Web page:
Most people can’t afford paying for a new pool at once. Luckily, there are many options for inground pool financing that you can benefit from. As soon as you know the exact price of your swimming pool, you need to think about how you’re going to pay for it – involving any loans you’ll need to take out. Due to the approvals and red tape involved, this stage must be finished early.
The main rule of inground pool financing
While financing a pool, you should remember one thing: purchasing a swimming pool can’t be considered an investment. Many buyers rationalize the price of this object proceeding from the idea that it will pay off by increasing the cost of their house. This mindset makes people take out huge loans that they’re unable to afford. In fact, although a pool slightly enhances the value of establishment, it is never enough to reimburse your expenses – particularly if you factor in maintenance.
However, certain banks consider pool loans as home improvement financing. This permits you to obtain more profitably terms, and possibly even a tax cut.
Cooperating with your contractor
If you’re cooperating with a reliable contractor, they’re certainly aware of all the nuances of swimming pool financing. They’re always ready to help you obtain the best financing, as the more satisfied you’re with your loan, the greater the likelihood that you’ll spend.
Certain pool companies even collaborate with the banks to offer their own credits. These usually don’t provide the best deals, but you shouldn’t throw that away so easily. Considering the inground pool financing advertised by pool companies may at least show you what kind of loan you require from the bank.
If you’re looking for the perfect way to finance a pool, you should know that there is no clear answer. Everything depends on your financial position, the price of the project (and the respective loan you require), etc. You may be more prone to a specific type of loan; however, it may be useful to shop around to make sure you didn’t miss anything.
Considering various pool loan options can make your head spin. To make things easier, keep in mind that most loans belong to one of the following wide categories:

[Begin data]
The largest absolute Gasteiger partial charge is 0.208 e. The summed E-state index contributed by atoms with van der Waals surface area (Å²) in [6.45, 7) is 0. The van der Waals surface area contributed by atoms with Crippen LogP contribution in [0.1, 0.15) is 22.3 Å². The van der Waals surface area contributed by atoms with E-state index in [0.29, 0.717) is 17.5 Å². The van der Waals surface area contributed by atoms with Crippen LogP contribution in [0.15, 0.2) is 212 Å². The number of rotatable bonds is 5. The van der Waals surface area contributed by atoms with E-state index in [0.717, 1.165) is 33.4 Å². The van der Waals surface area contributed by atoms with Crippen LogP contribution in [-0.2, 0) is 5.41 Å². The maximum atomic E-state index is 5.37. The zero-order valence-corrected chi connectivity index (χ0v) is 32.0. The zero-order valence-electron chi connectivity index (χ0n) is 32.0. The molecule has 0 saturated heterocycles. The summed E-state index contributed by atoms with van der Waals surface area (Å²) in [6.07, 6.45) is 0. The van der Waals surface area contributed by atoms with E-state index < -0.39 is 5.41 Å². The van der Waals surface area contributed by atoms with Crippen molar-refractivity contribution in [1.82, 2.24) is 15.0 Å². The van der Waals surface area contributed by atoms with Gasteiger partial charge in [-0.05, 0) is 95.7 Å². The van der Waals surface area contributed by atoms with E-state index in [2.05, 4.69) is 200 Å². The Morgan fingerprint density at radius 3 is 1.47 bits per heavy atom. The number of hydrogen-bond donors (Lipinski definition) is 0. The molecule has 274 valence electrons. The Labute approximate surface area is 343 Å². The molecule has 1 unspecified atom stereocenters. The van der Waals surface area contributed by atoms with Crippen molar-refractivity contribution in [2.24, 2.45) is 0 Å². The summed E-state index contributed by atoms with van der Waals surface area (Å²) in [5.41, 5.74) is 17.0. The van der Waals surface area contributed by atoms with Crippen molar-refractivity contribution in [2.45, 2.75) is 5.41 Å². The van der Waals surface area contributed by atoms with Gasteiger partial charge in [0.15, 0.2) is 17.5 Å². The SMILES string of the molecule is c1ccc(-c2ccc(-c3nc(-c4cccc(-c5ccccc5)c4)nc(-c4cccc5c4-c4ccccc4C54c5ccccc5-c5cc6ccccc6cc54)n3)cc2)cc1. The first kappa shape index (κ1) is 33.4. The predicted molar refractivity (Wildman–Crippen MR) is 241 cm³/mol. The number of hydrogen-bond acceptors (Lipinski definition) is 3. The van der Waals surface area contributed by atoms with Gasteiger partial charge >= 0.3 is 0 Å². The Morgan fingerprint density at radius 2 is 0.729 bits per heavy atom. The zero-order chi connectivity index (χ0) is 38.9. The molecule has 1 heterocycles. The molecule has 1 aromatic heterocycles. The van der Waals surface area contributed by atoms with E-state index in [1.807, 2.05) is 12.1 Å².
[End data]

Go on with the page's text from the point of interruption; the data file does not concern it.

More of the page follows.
- Unsecured Personal Loan. This is the simplest option, though not necessarily the one that provides the lowest interest rates. This type of loan is based on your credit check. If your credit history is bad, obtaining an unsecured pool loan with affordable terms may not be easy (but it is still possible).
- Home Equity Loan. This option uses your own equity as security for the credit. Here, the rates are better than in case of unsecured loans; however, if you haven’t accumulated much equity, you may fail to qualify.
- Credit Card. Using a credit card to pay for a pool is not the best idea because of bad interest rates. However, most people pay at least a part of the price of a swimming pool with a credit card. Although it must be minimized since it can leave you with a balance, you can’t repay in a short time.
Again, your pool builder may try to incline you toward one of the aforementioned options – particularly if they cooperate with a certain credit institution. Usually, they give great recommendations, since their interest in obtaining a pool project is aligned with your requirement to obtain a loan. Nevertheless, you must make your own study and don’t believe the offers that sound too good to be real.
Of course, you require a high loan to cover the building of the new swimming pool, together with all the additional equipment you may require (including illumination, covers, fences, etc.) And don’t forget that pools are quite expensive to maintain – you’ll have to pay for heaters, chemicals, etc. Such expenditures can expect a new pool owner. Make sure that you’re ready for them.
Nevertheless, it’s a bad idea to take out a loan that’s bigger than what you require. The main thing you should remember is that pools are an expenditure and not an investment. To decrease the size of your credit or accelerate the process of its pay-off, think about selling assets and/or reducing household expenditure. At first, the new swimming pool may take up all your free time, so you should considering giving up your other costly hobbies or delaying your vacations.
But above all, make sure the pool you’re going to buy is something you’re really able to afford. Don’t try to jump ahead of yourself. Select the proper material of the pool –concrete, fiberglass, or vinyl – and consider the additional equipment that really matters to you. And finally, start your planning as soon as possible and do it carefully. This way, you will be more likely to make the right decisions.